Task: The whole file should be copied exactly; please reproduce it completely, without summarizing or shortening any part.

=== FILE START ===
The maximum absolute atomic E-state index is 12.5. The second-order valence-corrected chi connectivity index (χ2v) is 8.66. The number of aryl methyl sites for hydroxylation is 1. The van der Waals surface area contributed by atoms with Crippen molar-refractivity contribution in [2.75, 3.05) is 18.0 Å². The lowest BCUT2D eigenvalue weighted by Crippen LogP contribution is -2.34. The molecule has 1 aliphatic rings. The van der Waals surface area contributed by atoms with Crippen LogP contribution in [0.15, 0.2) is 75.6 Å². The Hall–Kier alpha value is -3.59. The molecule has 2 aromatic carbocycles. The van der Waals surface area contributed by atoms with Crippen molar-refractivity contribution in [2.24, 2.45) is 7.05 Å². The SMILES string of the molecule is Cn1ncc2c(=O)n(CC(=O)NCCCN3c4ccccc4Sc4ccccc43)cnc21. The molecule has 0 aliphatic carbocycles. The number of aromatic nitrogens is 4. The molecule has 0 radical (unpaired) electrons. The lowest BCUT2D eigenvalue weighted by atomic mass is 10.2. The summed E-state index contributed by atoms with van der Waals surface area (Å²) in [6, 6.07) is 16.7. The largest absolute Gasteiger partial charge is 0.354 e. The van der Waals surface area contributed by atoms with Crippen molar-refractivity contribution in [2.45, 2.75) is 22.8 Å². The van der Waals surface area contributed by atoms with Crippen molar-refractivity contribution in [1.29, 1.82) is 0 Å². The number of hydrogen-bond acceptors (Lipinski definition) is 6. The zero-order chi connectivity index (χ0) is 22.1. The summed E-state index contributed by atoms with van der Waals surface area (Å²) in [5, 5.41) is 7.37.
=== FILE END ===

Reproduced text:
The maximum absolute atomic E-state index is 12.5. The second-order valence-corrected chi connectivity index (χ2v) is 8.66. The number of aryl methyl sites for hydroxylation is 1. The van der Waals surface area contributed by atoms with Crippen molar-refractivity contribution in [2.75, 3.05) is 18.0 Å². The lowest BCUT2D eigenvalue weighted by Crippen LogP contribution is -2.34. The molecule has 1 aliphatic rings. The van der Waals surface area contributed by atoms with Crippen LogP contribution in [0.15, 0.2) is 75.6 Å². The Hall–Kier alpha value is -3.59. The molecule has 2 aromatic carbocycles. The van der Waals surface area contributed by atoms with Crippen molar-refractivity contribution in [2.24, 2.45) is 7.05 Å². The SMILES string of the molecule is Cn1ncc2c(=O)n(CC(=O)NCCCN3c4ccccc4Sc4ccccc43)cnc21. The molecule has 0 aliphatic carbocycles. The number of aromatic nitrogens is 4. The molecule has 0 radical (unpaired) electrons. The lowest BCUT2D eigenvalue weighted by atomic mass is 10.2. The summed E-state index contributed by atoms with van der Waals surface area (Å²) in [6, 6.07) is 16.7. The largest absolute Gasteiger partial charge is 0.354 e. The van der Waals surface area contributed by atoms with Crippen molar-refractivity contribution in [2.45, 2.75) is 22.8 Å². The van der Waals surface area contributed by atoms with Crippen molar-refractivity contribution in [1.29, 1.82) is 0 Å². The number of hydrogen-bond acceptors (Lipinski definition) is 6. The zero-order chi connectivity index (χ0) is 22.1. The summed E-state index contributed by atoms with van der Waals surface area (Å²) in [5, 5.41) is 7.37.